With its spectacular Neo-Renaissance frontage presiding over the Place de Grève in the city center, the Hotel de Ville is among Paris' most impressive architectural works. Reconstructed in 1873, the prestigious building kept much of its original style and its exteriors remain a celebrated example of 16th-century French Renaissance architecture, inspired by the Châteaux of the Loire Valley. Designed by architects Théodore Ballu and Édouard Deperthes, the arresting façade features a central clock tower and 136 statues representing historical figures from Paris and other French cities. The interior boasts the grandest makeover, though, with the ceremonial rooms -- including a long Salle des Fêtes (ballroom) - lavishly decorated and featuring wall paintings by a number of key 19th-century artists.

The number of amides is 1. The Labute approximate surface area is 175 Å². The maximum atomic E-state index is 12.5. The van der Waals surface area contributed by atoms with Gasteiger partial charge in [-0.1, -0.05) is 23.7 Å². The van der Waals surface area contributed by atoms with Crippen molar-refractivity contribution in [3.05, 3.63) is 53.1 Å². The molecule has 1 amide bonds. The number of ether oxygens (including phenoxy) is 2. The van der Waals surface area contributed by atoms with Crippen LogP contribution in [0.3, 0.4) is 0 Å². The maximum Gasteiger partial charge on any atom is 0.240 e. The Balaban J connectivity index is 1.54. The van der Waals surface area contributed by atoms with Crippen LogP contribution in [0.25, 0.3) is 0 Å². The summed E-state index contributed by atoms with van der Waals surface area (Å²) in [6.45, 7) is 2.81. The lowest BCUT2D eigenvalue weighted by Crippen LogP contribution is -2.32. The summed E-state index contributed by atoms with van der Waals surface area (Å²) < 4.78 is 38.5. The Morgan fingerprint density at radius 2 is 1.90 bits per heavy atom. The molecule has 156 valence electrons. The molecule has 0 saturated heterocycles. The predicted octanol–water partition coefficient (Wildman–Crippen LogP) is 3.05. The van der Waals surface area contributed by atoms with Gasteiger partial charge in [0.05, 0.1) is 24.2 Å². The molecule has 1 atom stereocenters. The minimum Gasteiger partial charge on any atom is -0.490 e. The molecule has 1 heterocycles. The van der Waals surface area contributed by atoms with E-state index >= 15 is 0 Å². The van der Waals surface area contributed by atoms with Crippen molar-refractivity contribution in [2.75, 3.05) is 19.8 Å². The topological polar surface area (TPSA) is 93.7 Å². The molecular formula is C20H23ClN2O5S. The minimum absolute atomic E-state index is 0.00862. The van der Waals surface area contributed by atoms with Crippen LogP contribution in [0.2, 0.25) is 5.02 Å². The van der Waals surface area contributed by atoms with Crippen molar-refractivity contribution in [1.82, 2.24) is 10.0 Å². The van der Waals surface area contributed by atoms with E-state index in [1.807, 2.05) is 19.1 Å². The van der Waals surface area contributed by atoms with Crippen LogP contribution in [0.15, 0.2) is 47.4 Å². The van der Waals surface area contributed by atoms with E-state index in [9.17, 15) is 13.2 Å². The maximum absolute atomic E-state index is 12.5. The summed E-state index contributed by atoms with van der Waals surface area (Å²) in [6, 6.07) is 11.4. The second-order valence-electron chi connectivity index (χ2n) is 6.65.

Today the stately building is the city hall, housing the offices of the Mayor and the Parisian city council and maintaining the building's rich political history. While marveling at the magnificent façade (particularly atmospheric at night when its floodlit with multi-colored lights) is a popular pastime among tourists, guided tours of the interiors are also available, and the impressive exhibition hall hosts regular exhibitions of French art and history. During the winter months, a huge outdoor ice rink is erected in front of the Hotel de Ville, offering free ice-skating and a number of ice hockey and figure skating spectaculars over the holiday season.